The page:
In Australia, the Canberra Times sees a day not far off when Ebola checks in at the airport. “Sooner or later a person carrying the Ebola virus will arrive in Australia. Australia’s health and quarantine services gather information about the detection and management of particular conditions, and have rehearsed responses, not only for Ebola, but with conditions such as SARS [South Asian Respiratory Syndrome], bird flu and H1N1. “That said, active help by Australians on the ground, though welcome, is probably not nearly as important as helping to underwrite some of the costs to closer countries in a position to do it more effectively,” the paper said.
The Sydney Morning Herald takes a dark view of Ebola: “Somehow the world forgot to fear Ebola,” its editorial states. “Twenty years ago, when the best-seller The Hot Zone was published, its searing descriptions of the threat of Ebola and related viruses put its deadly potential front and centre in the public mind; it seemed a real and present danger. But then it fell off our radar. “Health officials are confident our health systems will cope if Ebola reaches Australia. Of course, US authorities said the same but, are now dealing with the consequences of an embarrassing slip in infection control. In the long run, geography will not protect us. Extending a global helping hand will.”
The Independent of UK, in its editorial, questions why so little is being done by Europe: “The news on Ebola only gets worse ... there is much, much more to do and other European countries have so far contributed little. This is a global emergency and demands a global response. As the world begins to mobilise against the lethal epidemic, there are already vital lessons emerging that must be learnt so that countries may respond more swiftly and effectively to similar threats.” It presents six inviolable lessons the world must learn from this experience. “First: Prepare for the unexpected. Second: Put early warning systems in place. Third: Ensure good communication. Fourth: Provide guidance for countries on how to prepare for an outbreak. Fifth: Fund research into a vaccine and treatments. Sixth: When help is needed, respond swiftly and generously.”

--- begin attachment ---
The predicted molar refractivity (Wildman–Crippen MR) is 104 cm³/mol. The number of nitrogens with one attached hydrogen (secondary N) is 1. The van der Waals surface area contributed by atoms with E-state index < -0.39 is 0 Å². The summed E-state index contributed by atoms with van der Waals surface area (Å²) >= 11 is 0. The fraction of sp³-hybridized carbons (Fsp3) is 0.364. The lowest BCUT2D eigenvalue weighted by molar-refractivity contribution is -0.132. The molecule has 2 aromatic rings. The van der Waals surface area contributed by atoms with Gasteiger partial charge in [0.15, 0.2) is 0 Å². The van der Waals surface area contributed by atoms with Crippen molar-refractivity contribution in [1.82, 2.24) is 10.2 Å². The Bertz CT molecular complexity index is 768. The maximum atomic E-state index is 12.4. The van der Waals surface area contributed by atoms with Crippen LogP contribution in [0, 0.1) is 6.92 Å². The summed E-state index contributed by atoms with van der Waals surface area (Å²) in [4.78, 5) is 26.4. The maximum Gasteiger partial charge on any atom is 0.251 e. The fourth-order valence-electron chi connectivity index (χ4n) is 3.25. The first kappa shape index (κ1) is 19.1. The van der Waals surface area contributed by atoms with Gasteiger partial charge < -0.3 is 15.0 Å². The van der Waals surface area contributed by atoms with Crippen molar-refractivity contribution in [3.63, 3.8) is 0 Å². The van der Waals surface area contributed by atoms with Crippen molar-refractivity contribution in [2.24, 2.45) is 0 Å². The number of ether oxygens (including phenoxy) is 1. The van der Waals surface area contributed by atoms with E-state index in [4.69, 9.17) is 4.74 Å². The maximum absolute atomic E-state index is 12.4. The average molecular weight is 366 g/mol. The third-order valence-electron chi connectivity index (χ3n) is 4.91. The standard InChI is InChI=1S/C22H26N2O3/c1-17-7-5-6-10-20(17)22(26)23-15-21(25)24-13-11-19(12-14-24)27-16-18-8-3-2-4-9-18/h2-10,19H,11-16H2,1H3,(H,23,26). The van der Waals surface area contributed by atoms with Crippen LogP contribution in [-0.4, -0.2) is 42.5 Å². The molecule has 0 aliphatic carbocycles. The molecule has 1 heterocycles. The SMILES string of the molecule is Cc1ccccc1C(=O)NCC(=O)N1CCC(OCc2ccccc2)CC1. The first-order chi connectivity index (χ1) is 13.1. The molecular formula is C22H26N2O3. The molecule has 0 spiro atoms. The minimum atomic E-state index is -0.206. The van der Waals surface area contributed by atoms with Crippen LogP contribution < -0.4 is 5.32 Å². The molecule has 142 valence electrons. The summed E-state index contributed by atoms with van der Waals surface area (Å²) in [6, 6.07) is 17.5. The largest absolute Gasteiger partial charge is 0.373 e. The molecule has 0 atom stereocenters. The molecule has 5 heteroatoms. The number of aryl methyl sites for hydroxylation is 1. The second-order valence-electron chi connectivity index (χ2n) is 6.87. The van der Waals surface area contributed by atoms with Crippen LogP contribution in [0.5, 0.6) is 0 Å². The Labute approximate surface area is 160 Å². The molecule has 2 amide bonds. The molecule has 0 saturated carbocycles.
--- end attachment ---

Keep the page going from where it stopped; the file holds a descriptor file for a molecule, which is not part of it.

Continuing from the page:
In the Philippines, the Manila Standard Today is wary of Ebola’s arrival on its soil. “That the dreaded Ebola virus would enter the Philippines is not impossible; it’s not improbable, either. The Philippines, for its part, has Filipino migrant workers still living in the most affected countries and who face the very real threat of infection. That some of them might have been exposed to the virus, and then eventually come home for a vacation with their families before manifesting its symptoms, is a scenario that is too likely to dismiss.”
Mississippi-based Clarion Ledger in the US offers hope in a bleak scenario. Ebola, it says, can be beaten. “In 2000, Uganda had the worst Ebola outbreak ever until this year. It killed more than 400 people. But that nation has since learned how to contain the disease and the last three flare-ups have been contained to 18 cases and eight deaths. Nigeria has managed to stop the spread of Ebola from neighbouring countries after a handful of cases turned up there,” it said.